Albert Einstein, Abraham Heschel, "Radical Amazement" and Thanksgiving

Instead of only practicing gratitude one day a year, and for friends, family and turkeys, how about heeding the words of Albert Einstein and Joshua Heschel and taking gratitude to a whole new level?

One of my favorite Einstein quotes addresses this in a stark, binary way . . .

“There are only two ways to live your life. One is as though nothing is a miracle. The other is as though everything is a miracle.”

I firmly believe, and believe that Einstein did as well, that everything, truly everything, is a miracle.

And, a few years after Einstein’s quote, the brilliant Rabbi Abraham Heschel echoed Albert and created an entire philosophy around this thought.

Everything is not only a “miracle”, according to Heschel, but should inspire something he called “Radical Amazement”.

And, now that we have microscopes and telescopes we can confirm that – from the sub-atomic, microscopic level to the universal, macroscopic level – there really is no other rational way to look at our lives and the very existence of life itself.

Heschel sums it up in this famous quote:

“Our goal should be to live life in radical amazemement [to] get up in the morning and look at the world in a way that takes nothing for granted. Everything is phenomenal; everything is incredible; never treat life casually. To be spiritual is to be amazed.”

So, in addition to my friends and family and the vegan turkey my amazing 88 year old mother is preparing for my brother, sister-in-law, daughter and me tonight, here is a very partial list of some of the things I am also thankful for:

1. The absolutely amazing thing called “The Strong Force” which holds the Quadrillions and Quadrillions of protons in our body, and in all things, in concert with the Quadrillions and Quadrillions of neutrons so that every bit of matter we see, taste or touch can stay together

2. The electrons which zoom around those protons and neutrons which give life and much of the planet its energy

3. The 118 different kinds of atoms that, literally, make up virtually everything in the entire Universe

4. The many, many molecules, formed from those atoms, which come together in magical ways to form our cells, our organs and our organ systems which allow us (and our dogs and cats and every other living being) to live and move and love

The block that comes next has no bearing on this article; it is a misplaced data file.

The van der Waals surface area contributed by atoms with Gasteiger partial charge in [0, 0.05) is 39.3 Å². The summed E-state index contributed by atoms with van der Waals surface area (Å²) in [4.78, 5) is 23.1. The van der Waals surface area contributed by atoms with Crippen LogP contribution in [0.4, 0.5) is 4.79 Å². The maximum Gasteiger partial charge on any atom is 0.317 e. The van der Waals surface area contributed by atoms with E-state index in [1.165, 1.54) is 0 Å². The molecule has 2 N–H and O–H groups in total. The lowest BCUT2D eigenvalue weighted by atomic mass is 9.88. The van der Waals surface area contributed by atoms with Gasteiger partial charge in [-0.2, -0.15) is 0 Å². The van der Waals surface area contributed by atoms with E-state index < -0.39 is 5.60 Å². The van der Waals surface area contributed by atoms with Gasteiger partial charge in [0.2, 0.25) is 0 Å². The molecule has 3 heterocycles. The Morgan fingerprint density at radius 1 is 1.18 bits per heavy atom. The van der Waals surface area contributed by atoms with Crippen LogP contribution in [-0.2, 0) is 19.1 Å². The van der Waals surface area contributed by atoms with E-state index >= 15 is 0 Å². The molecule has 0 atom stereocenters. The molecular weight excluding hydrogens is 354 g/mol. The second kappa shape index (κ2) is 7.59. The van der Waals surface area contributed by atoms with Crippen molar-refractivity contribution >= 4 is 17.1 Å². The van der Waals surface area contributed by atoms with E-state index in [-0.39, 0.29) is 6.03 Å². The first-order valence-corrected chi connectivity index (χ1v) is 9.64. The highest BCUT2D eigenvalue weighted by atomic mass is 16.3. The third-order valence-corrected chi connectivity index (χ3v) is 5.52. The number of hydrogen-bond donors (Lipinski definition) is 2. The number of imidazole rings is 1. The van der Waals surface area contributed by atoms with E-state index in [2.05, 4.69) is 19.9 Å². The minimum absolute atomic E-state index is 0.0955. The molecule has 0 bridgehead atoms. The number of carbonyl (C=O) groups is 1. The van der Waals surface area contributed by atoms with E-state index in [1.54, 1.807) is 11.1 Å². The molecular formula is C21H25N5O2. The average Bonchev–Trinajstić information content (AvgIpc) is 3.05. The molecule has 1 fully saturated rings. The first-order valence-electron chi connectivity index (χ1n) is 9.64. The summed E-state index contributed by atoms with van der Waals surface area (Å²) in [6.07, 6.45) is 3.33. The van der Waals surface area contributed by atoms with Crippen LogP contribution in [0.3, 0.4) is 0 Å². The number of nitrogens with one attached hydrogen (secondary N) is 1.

5. That the Earth is precisely close enough and precisely far enough away from The Sun to sustain Billions of species of life, including Billions of humans

6. The amazing balance and perfect inter-connectedness in our bodies and our local and national and global ecosystems that allow life to happen

7. That our planet Earth, somehow, knows how to spin at the rate of about 1,000 miles per hour, travel around the sun at the rate of 66,000 miles per hour and that we (and Mars and Venus and Saturn and the rest of our brother and sister planets in our solar system) know how to travel through our galaxy at the rate of 43,000 miles per hour and that, simultaneously, our galaxy, somehow, has figured out how to travel through the Universe at the rate of 483,000 miles per hour . . . all while we sit and eat our Thanksgiving meal, oblivious to the concentric circles of movement that swirl around us.

And the list could go on and on, infinitely.

So, tonight, let’s also thank everything that got us to where we, as collections of Trillions of cells, all operating in perfect balance and inter-connectivity in this mathematically impossible combination of things that have occurred over the last 13.8 Billion years, and in every single moment, so that we can hug and kiss and fight over politics and share love as we sit together tonight in our American Tribal Ritual called “Thanksgiving”, far more important than any political “tribalness”, and be so, so grateful for the indescribable MAGIC that is everywhere and everything!

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